By Charlie Stott, Senior Strategist at Wolff Olins
Last week it was reported that Groupon, the daily deals provider, has generated so many customer complaints about how it markets its deals that it could face legal action unless it improves.
The same day, the portal put out a statement saying that rapid growth had been at the heart of its problems - its internal processes and procedures had struggled to keep pace with its expansion. This is certainly not the first time a brand has become a victim of its own success. In fact, rapid growth is a challenge that many companies — large or small — have to navigate. So what can they do to avoid some of the common pitfalls? Here are ten principles for dealing well with rapid growth:
1. Get things wrong, but respond right. You will get things wrong at some point; the real question is how will you respond? Solve problems in partnership with all of your users and provide the social tools for them to cut you out of the problem-solving process. For instance when Skype crashed in December 2010 the CEO took personal responsibility, went on social media and engaged 100 million users in developing work-arounds and fixes.
2. Do what's right by your customer - if not you threaten your future. Think of your business from the customer’s perspective with a clear set of principles to live by. This, not profit, should be your primary filter for what you do and don't do.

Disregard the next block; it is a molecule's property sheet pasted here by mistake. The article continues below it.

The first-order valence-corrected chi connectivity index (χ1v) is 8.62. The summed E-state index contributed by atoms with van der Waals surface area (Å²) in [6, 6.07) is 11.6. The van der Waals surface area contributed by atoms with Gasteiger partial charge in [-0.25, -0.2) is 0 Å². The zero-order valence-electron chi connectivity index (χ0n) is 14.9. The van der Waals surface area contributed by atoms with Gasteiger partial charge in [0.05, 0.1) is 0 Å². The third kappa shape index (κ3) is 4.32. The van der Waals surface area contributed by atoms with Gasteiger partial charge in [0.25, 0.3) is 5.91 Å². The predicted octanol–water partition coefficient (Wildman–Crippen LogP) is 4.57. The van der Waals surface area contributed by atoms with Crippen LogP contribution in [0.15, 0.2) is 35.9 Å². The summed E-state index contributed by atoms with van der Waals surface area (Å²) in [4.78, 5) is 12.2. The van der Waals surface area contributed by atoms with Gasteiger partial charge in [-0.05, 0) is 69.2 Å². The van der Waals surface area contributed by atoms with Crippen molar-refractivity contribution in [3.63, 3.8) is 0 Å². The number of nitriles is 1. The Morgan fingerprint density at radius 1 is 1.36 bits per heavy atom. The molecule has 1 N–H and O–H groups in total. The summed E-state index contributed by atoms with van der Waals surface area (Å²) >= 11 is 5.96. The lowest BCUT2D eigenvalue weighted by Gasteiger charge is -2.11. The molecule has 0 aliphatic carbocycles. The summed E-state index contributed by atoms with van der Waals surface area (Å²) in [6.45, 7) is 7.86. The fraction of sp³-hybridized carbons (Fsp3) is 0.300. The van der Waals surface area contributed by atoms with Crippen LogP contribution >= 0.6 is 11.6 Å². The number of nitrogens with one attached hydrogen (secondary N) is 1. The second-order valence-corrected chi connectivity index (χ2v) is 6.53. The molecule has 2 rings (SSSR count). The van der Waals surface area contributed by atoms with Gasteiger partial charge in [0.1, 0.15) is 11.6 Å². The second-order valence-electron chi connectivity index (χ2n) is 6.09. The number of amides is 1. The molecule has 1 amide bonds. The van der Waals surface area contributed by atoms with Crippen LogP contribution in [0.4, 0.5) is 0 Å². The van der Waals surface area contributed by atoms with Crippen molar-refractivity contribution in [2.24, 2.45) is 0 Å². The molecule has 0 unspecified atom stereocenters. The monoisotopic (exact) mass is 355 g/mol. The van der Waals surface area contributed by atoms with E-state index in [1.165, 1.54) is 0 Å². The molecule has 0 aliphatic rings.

3. Decide what makes you special. Acknowledge what's remarkable (and relevant) about your organisation from customers', investors' and employees' perspectives. Plan what it could be in the next quarter, and the quarter after that...and as part of this decide what you are going to suck at: nobody is world class at everything.
4. Start planning change. Create a wish list of changes you'd like to make for your business (the 'business as unusual' list). Pick one (collectively) and commit to making it happen (by a certain date).
5. Balance two forces. There will be tension between time spent staying afloat (maintenance) and making new (competitive edge). Enable your people to spend more of their effort and ability on making new by developing systems for maintenance.
6. Pride yourself on your talent pool. Invest in building a culture of constant learning, respect and focus. Make sure every person in your business understands where you're heading, shares your beliefs and is close to your customers.
7. Understand why you’re growing. Constantly refine your offer in response to customers' latent needs (hint: you cannot do this if you don't know your customer). If you do this your growth will be based on maintaining relevance.
8.Think about location and culture. If you think about expanding or moving on geographically, be sure to treat the cultural context with care, and be open to evolving your brand's identity as a result.
9. Review your organisation from your competitors' perspective. When you review your competitors, adapt and use their best ideas, as they will with yours.
10. Promote a culture of learning by doing. It’s a necessity for confident continued growth.
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